It’s 10 am, time to leave the comfort of my beach villa after an early in-room breakfast. In-room is probably not a fair description given that breakfast was served on my private pool deck that stretches to a white sandy beach. I’m at the Fairmont Maldives that’s spread over the idyllic island of Sirru Fen Fushi that translates to secret water island. A description that almost does justice to this luxury retreat. My villa host – Emma, arrives in a buggy to drive me to a museum. But the buggy only takes me halfway, I need to snorkel the rest of the distance.

There’s probably no museum or art installation anywhere in the world where you need your snorkelling fins to arrive. But the Coralarium is no ordinary installation. The brainchild of Fairmont Hotels and British artist and environmental activist Jason deCaires Taylor, this is the world’s first semi-submerged museum. I reached a mystical underwater gateway – a submerged staircase that leads to a dramatic semi-submerged tidal building. The building is cube-shaped, six metres tall, with its front façade submerged up to the median tide of three metres The exposed part of this structure is visible from the resort and looks particularly dramatic at night when the lights take over.

 

 

The structure itself is a showstopper with a design that takes cues from natural coral structures. The plan is to let the marine stainless steel (that currently reflects the blues of the atoll and the ocean) to take on the patina of the sea as it weathers over time and also becomes colonised by algae. But this is more than just an installation. Coral reefs, the rainforests of the ocean, have begun to disappear at an alarming rate, the Coralarium is a small yet significant effort to create a refuge for marine life. Aside from the installations that have been crafted with much effort, the installation includes corals propagated in nurseries. Sam, the resort’s in-house marine biologist who snorkelled along with me explained the complex process of coral reef farming. It involves extracting segments or larva of live corals from a reef and growing them in a nursery until adulthood, almost treating coral like a plant.

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After sunrise at the beach, I head off in a boat to chase the perfect sunset in the middle of the Indian Ocean. But it’s the sights along the way that were even more memorable than the sunset. It’s one thing to see dolphins in an aquarium but to spot them in their element in their natural habitat is something else. I must have spotted at least ten schools of dolphins during my 90-minute ride. They jumped in and out of the ocean and also crept under the boat but trying to freeze these moments into a single image was almost impossible with these playful dolphins who enjoyed teasing my mobile shooter.  The marine experience continued well after the sunset at Azure, Fairmont’s stunning dining venue on the edge of the ocean. Azure’s array of cocktails resembled underwater scenes with their unique glassware and presentation.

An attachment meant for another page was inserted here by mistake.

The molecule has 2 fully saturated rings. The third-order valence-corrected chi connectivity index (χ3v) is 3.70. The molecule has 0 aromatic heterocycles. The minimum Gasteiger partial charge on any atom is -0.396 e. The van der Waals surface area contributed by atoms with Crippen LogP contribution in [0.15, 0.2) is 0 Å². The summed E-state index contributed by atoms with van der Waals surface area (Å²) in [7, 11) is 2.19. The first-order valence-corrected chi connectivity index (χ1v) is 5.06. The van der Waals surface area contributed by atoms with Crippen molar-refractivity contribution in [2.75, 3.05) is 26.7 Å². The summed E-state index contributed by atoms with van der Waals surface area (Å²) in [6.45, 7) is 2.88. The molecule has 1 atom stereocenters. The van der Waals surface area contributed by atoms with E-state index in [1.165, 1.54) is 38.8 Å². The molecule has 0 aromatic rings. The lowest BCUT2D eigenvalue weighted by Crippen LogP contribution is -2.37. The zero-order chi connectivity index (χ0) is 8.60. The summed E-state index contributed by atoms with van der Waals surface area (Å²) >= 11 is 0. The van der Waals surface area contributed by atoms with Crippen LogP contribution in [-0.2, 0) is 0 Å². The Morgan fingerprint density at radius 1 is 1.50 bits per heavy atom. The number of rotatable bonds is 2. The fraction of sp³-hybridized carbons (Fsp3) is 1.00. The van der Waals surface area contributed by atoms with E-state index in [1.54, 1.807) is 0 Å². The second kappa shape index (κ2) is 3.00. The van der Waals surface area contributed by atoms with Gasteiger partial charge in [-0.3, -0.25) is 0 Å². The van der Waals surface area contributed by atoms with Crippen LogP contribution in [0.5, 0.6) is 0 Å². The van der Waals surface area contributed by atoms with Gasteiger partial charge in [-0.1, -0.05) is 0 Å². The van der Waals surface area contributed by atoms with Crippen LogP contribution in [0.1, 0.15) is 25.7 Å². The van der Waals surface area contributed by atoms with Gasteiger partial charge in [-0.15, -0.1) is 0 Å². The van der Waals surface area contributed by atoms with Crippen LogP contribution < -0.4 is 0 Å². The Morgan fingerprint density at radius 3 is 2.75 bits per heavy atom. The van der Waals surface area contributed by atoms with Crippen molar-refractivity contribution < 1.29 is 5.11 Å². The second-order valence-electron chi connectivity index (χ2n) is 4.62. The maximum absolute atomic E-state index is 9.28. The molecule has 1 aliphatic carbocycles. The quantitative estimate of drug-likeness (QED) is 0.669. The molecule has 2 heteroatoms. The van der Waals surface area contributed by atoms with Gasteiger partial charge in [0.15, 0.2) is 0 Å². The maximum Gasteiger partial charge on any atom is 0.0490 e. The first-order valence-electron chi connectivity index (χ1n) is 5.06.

Aquatic elements are always in the mix all over this all-villa resort. There’s a 200-metre long pool that dissects the island and the 120 villas also include the quintessential Maldivian water villas where you can jump into the water straight out of your villa with your snorkelling gear. I couldn’t resist another snorkelling trip after a kayaking expedition around the resort. This meant I had to miss out on my first FlyBoarding experience and the opportunity to fly like Ironman. All those regrets about not getting to play Ironman faded fast as soon as I saw the sunrays percolate through the coral patterns of the perforated roof of the Coralarium. It’s mesmerising to see the multi-coloured fish interact with the installations. I’ve snorkelled across the world including the Great Barrier Reef but nothing compares to the colours of the undersea life in the Maldives and its crystal clear waters on a fine day. It’s one reason I keep coming back; the sundowners on the beach are a cherry on the icing.

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Getting there: the Coralarium is at the Fairmont Maldives (www.fairmont.com/maldives) which is about 300 kms away from the Velana International airport near Male. It’s in a remote northern corner and is one of about 1200 islands that make up this island nation. Operators like Trans Maldivian Airways operate seaplanes that land on the ocean at the edge of the resort. It’s just an hour away from Male.

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